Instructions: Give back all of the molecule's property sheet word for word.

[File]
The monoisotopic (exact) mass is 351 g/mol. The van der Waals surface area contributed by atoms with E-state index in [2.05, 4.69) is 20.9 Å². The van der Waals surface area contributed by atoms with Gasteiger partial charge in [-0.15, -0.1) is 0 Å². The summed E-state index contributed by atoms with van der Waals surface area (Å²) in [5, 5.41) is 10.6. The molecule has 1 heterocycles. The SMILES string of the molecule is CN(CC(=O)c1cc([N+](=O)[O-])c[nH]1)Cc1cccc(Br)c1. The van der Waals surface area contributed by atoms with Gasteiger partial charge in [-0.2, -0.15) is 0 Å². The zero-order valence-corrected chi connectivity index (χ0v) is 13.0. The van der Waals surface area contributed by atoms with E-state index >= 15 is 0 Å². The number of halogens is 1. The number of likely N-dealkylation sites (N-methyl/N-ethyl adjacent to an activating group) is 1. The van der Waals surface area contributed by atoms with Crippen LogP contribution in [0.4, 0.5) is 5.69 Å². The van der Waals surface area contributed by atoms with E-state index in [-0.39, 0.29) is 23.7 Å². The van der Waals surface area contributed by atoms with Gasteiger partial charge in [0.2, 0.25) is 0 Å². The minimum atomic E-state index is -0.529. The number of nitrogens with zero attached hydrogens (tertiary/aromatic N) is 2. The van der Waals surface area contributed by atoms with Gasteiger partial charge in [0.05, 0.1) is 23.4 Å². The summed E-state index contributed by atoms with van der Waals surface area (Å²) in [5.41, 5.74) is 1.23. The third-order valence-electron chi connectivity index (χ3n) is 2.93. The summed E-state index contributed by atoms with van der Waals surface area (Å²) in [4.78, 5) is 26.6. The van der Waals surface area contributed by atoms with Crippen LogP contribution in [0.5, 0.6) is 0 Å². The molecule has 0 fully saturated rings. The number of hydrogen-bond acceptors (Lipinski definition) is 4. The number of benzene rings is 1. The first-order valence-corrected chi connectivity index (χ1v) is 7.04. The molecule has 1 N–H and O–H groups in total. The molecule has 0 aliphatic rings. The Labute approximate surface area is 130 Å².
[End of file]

The monoisotopic (exact) mass is 351 g/mol. The van der Waals surface area contributed by atoms with E-state index in [2.05, 4.69) is 20.9 Å². The van der Waals surface area contributed by atoms with Gasteiger partial charge in [-0.15, -0.1) is 0 Å². The summed E-state index contributed by atoms with van der Waals surface area (Å²) in [5, 5.41) is 10.6. The molecule has 1 heterocycles. The SMILES string of the molecule is CN(CC(=O)c1cc([N+](=O)[O-])c[nH]1)Cc1cccc(Br)c1. The van der Waals surface area contributed by atoms with Gasteiger partial charge in [-0.2, -0.15) is 0 Å². The zero-order valence-corrected chi connectivity index (χ0v) is 13.0. The van der Waals surface area contributed by atoms with E-state index >= 15 is 0 Å². The number of halogens is 1. The number of likely N-dealkylation sites (N-methyl/N-ethyl adjacent to an activating group) is 1. The van der Waals surface area contributed by atoms with Crippen LogP contribution in [0.4, 0.5) is 5.69 Å². The van der Waals surface area contributed by atoms with E-state index in [-0.39, 0.29) is 23.7 Å². The van der Waals surface area contributed by atoms with Gasteiger partial charge in [0.2, 0.25) is 0 Å². The minimum atomic E-state index is -0.529. The number of nitrogens with zero attached hydrogens (tertiary/aromatic N) is 2. The van der Waals surface area contributed by atoms with Gasteiger partial charge in [0.05, 0.1) is 23.4 Å². The summed E-state index contributed by atoms with van der Waals surface area (Å²) in [5.41, 5.74) is 1.23. The third-order valence-electron chi connectivity index (χ3n) is 2.93. The summed E-state index contributed by atoms with van der Waals surface area (Å²) in [4.78, 5) is 26.6. The van der Waals surface area contributed by atoms with Crippen LogP contribution in [0.5, 0.6) is 0 Å². The molecule has 0 fully saturated rings. The number of hydrogen-bond acceptors (Lipinski definition) is 4. The number of benzene rings is 1. The first-order valence-corrected chi connectivity index (χ1v) is 7.04. The molecule has 1 N–H and O–H groups in total. The molecule has 0 aliphatic rings. The Labute approximate surface area is 130 Å².